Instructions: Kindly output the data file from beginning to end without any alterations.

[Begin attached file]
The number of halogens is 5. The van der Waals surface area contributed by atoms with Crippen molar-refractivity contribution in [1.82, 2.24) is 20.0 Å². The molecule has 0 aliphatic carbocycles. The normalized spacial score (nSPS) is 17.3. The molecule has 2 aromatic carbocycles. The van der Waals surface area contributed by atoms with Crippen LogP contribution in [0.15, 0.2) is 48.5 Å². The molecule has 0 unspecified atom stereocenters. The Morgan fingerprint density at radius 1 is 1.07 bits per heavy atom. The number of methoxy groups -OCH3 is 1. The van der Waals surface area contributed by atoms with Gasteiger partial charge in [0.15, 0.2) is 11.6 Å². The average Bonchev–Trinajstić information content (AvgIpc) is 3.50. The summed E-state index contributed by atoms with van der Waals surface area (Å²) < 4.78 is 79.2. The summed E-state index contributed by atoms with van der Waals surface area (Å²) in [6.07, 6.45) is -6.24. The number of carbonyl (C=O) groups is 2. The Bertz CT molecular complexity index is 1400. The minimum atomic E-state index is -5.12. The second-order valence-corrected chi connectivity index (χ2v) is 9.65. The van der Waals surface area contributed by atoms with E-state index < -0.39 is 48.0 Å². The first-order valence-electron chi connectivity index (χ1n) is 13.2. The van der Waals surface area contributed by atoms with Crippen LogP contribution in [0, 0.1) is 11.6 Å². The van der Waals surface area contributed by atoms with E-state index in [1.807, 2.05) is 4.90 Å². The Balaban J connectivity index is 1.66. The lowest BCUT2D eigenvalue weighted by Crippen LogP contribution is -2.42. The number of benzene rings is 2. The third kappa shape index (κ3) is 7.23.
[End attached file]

The number of halogens is 5. The van der Waals surface area contributed by atoms with Crippen molar-refractivity contribution in [1.82, 2.24) is 20.0 Å². The molecule has 0 aliphatic carbocycles. The normalized spacial score (nSPS) is 17.3. The molecule has 2 aromatic carbocycles. The van der Waals surface area contributed by atoms with Crippen LogP contribution in [0.15, 0.2) is 48.5 Å². The molecule has 0 unspecified atom stereocenters. The Morgan fingerprint density at radius 1 is 1.07 bits per heavy atom. The number of methoxy groups -OCH3 is 1. The van der Waals surface area contributed by atoms with Gasteiger partial charge in [0.15, 0.2) is 11.6 Å². The average Bonchev–Trinajstić information content (AvgIpc) is 3.50. The summed E-state index contributed by atoms with van der Waals surface area (Å²) < 4.78 is 79.2. The summed E-state index contributed by atoms with van der Waals surface area (Å²) in [6.07, 6.45) is -6.24. The number of carbonyl (C=O) groups is 2. The Bertz CT molecular complexity index is 1400. The minimum atomic E-state index is -5.12. The second-order valence-corrected chi connectivity index (χ2v) is 9.65. The van der Waals surface area contributed by atoms with E-state index < -0.39 is 48.0 Å². The first-order valence-electron chi connectivity index (χ1n) is 13.2. The van der Waals surface area contributed by atoms with Crippen LogP contribution in [0, 0.1) is 11.6 Å². The van der Waals surface area contributed by atoms with E-state index in [1.807, 2.05) is 4.90 Å². The Balaban J connectivity index is 1.66. The lowest BCUT2D eigenvalue weighted by Crippen LogP contribution is -2.42. The number of benzene rings is 2. The third kappa shape index (κ3) is 7.23.